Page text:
I believe in Santa, so I believe in me. It’s not that I go to bed on December 24th with the idea that a rotund, rosy cheeked man will fly to my house with his reindeer, descend my chimney and stuff my stocking hanging over the fireplace, but I’m open to the possibility.
It’s my belief in the potential of that magic that I haven’t lost with age. What might be enchants me. In our world, reindeer can not fly. I don’t believe in flying reindeer in the real world, but I believe they can exist vividly in our mind, especially the minds of children. In kid’s imaginations their world can be anything, they can be anything—firemen, astronauts, mothers, even invisible superheroes. It is the day someone confirms that Santa doesn’t exist that we all start to lose that wonder, the innocence that allows us to believe whole-heartily in our creations.
Perhaps I’m naive. But it is that pure, childlike belief in Santa that enables me to believe in myself. It sounds ridiculous doesn’t it? But how else can I stand up to a world that daily screams in my face: “that’s impossible; you can’t be a writer we reject you; you can’t be an actor there is so much competition; you’ll never make money with a history degree; how will you accomplish all that in one life, you’ll never find the time?” When the world around me screams that it’s impossible, I shout back that it isn’t. If I work hard enough toward anything I want, I will succeed. I believe in myself. I’ve never believed anyone who said giving up on my dreams was part of growing up. I’m still inventing my future.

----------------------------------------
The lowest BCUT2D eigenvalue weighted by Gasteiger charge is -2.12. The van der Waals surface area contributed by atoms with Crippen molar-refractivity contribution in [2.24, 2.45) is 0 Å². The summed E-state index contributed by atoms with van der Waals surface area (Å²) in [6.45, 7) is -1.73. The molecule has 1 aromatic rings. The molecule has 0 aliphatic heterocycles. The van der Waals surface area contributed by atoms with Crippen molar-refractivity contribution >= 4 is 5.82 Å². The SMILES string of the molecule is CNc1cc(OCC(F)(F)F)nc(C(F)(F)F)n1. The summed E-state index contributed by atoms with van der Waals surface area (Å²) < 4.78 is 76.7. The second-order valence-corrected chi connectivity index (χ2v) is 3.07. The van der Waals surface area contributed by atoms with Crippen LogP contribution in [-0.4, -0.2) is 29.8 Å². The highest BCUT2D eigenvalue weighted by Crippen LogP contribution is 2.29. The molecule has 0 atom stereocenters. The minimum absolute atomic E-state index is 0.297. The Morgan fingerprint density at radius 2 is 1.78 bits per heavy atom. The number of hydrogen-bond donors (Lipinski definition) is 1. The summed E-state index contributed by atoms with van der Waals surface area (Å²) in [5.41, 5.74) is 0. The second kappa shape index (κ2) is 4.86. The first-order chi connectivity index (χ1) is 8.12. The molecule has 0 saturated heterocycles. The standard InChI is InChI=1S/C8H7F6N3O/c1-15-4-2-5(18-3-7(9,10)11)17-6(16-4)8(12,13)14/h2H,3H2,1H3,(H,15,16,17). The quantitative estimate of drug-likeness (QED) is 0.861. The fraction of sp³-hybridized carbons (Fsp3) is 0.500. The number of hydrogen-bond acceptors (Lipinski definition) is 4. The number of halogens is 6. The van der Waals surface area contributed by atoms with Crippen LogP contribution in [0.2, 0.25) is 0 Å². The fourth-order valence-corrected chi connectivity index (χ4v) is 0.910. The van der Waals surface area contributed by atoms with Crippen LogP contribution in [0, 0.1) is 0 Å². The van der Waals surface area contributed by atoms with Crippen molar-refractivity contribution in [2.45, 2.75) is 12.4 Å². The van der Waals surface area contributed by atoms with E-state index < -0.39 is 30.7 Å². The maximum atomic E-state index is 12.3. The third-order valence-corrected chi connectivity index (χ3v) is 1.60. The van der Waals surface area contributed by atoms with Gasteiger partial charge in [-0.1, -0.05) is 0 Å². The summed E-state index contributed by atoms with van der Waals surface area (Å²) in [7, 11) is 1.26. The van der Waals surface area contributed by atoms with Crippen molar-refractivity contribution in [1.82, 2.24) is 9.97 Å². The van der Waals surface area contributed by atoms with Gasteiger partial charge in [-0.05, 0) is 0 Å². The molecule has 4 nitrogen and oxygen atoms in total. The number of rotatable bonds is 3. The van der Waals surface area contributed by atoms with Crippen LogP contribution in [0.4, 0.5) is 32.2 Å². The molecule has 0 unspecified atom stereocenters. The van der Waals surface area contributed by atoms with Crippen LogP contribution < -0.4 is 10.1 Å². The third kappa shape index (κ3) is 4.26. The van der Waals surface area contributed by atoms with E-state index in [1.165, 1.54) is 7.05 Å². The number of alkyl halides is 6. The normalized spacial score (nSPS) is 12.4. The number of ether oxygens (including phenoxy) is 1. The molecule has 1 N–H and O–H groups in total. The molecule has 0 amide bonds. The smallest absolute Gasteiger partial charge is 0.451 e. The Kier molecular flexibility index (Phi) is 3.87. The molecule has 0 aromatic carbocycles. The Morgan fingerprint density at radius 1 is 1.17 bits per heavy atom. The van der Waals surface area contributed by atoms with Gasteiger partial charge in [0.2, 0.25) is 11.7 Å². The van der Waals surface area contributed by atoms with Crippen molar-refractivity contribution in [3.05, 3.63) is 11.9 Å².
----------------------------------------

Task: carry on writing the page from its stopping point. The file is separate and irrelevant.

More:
Naive, innocent, even gullible…no adult wants to be these terms, but when people look me in the eye, an intelligent twenty-five year old who still believes in the magic of St. Nick, it is what people like and admire most about me.
We all want to believe.
I believe in Santa.
My sister and boyfriend both agree that telling children about Santa Claus is a lie, a cruel way to start their lives believing in something that isn’t true. Maybe their opinion stems from losing their Santa virginity one day in school—the awful day when a classmate informed them that Santa is not real. I recall a number of students telling me that Santa didn’t exist. After years of failing to conform me, around 6th grade, they finally gave up trying. No one was going to dismantle my imagination.
We should tell all children about Santa right away, so they can start considering the possibility. Let us enable every human to imagine what can be achieved, if they put their minds to it. For me it’s Santa, but Santa is only a symbol. Everyone needs to find a piece of their childhood to hold on to, like when they refused to relinquish their favorite teddy bear. We need to hold on that tight. Those childhood dreams are the only thing that can keep us grounded enough not to give up. No matter what our background, we all need a little practice for the day we step out of the nest and face the world that insists, “You can’t.” Instead, go out believing, “I can.”
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